Browsers are powerful tools that we use to access the internet. They are gateways that give us the power to access any piece of human knowledge on the internet. Some of the best-known browsers are Google Chrome, Windows Edge, and Mozilla Firefox. All three offer much more than places to conduct a Cox internet speed test.
Firefox, one of the most popular browsers of all time, is perhaps Mozilla’s finest and most recognized work. The browser has been on the scene for over 2 decades and has survived where many other popular browsers have died out.
One of the biggest contributors to Mozilla’s popularity is how it does not eat up all your RAM. Google Chrome, which comes with numerous extensions and add-ons, tends to be heavy on the RAM usage. Microsoft Edge is fairly decent in terms of RAM usage, but it has the unfortunate parentage of Internet Explorer.
The current version of Firefox is Firefox Quantum. The browser is an instant hit thanks to its privacy protection and browsing features. Mozilla bills it as the fastest private browsing mode, which comes with additional tracking protection.
Current Features of Firefox Quantum
Firefox Quantum has made a name for itself in circles with people who value and protect their data privacy. The light and fast browser come equipped with the latest in privacy and tracking protection. Firefox Quantum currently features the following:
– Private Browsing
Firefox’s Private Browsing mode makes sure your browsing history isn’t saved anywhere. It also blocks online trackers to prevent anyone from monitoring your browsing habits.
– Tracking Protection
Many digital ads you see on the internet come equipped with hidden trackers to follow your browsing habits. This is supposed to offer a better and more relevant advertising experience. However, it can get mildly to intensely invasive for some people. Firefox Quantum’s powerful tools make sure hidden trackers cannot follow you around on the internet.
– Faster Loading Times
Firefox Quantum promises a load time that is on average 44% faster than other browsers. The browser does this by blocking certain scripts and ads that slow down website loading speeds. This ensures your websites open faster and you’re not stuck hitting the refresh button on heavier websites.
Upcoming Subscription Feature for Firefox Quantum
Mozilla has plans to offer an in-browser subscription service with the latest version of Firefox Quantum. Not much is clear, but company spokespersons have said that the new subscription will unlock access to some premium features. What exactly these features will be is still open to speculation.
Chris Beard, Mozilla CEO and top-man, talked about the new features in a recent interview. He maintained that the premium features would include cloud storage and VPN protection. The company intends to start rolling out the mysterious subscription service by October 2019.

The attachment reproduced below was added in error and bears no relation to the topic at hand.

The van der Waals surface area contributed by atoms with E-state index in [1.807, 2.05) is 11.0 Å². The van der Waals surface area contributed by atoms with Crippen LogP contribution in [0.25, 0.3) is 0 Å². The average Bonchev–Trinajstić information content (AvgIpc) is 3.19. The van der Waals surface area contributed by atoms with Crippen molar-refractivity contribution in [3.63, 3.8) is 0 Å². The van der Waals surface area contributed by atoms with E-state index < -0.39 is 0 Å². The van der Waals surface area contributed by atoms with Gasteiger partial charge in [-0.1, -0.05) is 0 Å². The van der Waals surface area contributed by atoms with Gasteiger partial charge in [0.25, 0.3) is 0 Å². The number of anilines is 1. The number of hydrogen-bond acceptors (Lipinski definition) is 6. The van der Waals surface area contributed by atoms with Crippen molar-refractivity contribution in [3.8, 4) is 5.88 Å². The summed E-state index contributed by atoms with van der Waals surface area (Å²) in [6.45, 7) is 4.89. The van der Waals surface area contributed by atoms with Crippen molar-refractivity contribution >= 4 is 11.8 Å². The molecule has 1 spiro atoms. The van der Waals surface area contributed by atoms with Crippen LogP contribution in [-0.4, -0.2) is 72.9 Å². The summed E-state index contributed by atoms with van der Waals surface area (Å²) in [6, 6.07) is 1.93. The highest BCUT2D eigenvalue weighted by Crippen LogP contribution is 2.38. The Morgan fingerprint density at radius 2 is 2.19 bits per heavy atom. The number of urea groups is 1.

For now, we don’t have too many details on what this subscription service could hold for users. It is also not very clear if this is a single-subscription service that offers a number of features. Or, conversely, if we will have to subscribe to each premium feature separately.
We do know that Mozilla recently began the testing of ProtonVPN, a subscription-based VPN service the company plans to offer. Most of the testing took place on October 2018, with the subscription available to a very small number of users. Those who had the option could subscribe to ProtonVPN through Firefox for a reasonable $10 per month.
Why is Mozilla Branching Out?
From our perspective, the aim behind new Firefox services is to allow Mozilla to build additional revenue streams. And it is not just branching out into related areas. The company is attempting to diversify its services and offer a better browsing experience in one window.
Currently, Mozilla relies heavily on revenue that comes from search companies. Companies that pay Mozilla in exchange for Firefox featuring them. A significant portion of this revenue comes from Mozilla’s biggest and direct competitor, Google. You can see why the company is pivoting a shift towards revenue streams that are less dependent on the competition.
For now, Mozilla states that all existing Firefox features will remain free to use. Instead, it is reaching out with a premium service to people who already use its free browser. Mozilla aims to generate revenue from at least some percentage of those users who currently do not pay the company at all.
Mozilla aims to offer a free browser, with high-performance ratings, and default privacy settings. This will continue to be at the core of the services that the company currently offers and will offer in the future.
Firefox on Cox internet plans or any other internet connection will continue to function as we know and love. The point of the new subscription service is not to shift away from the reach and development of its free services. Instead, the aim is to offer premium services in addition to the ones already in use.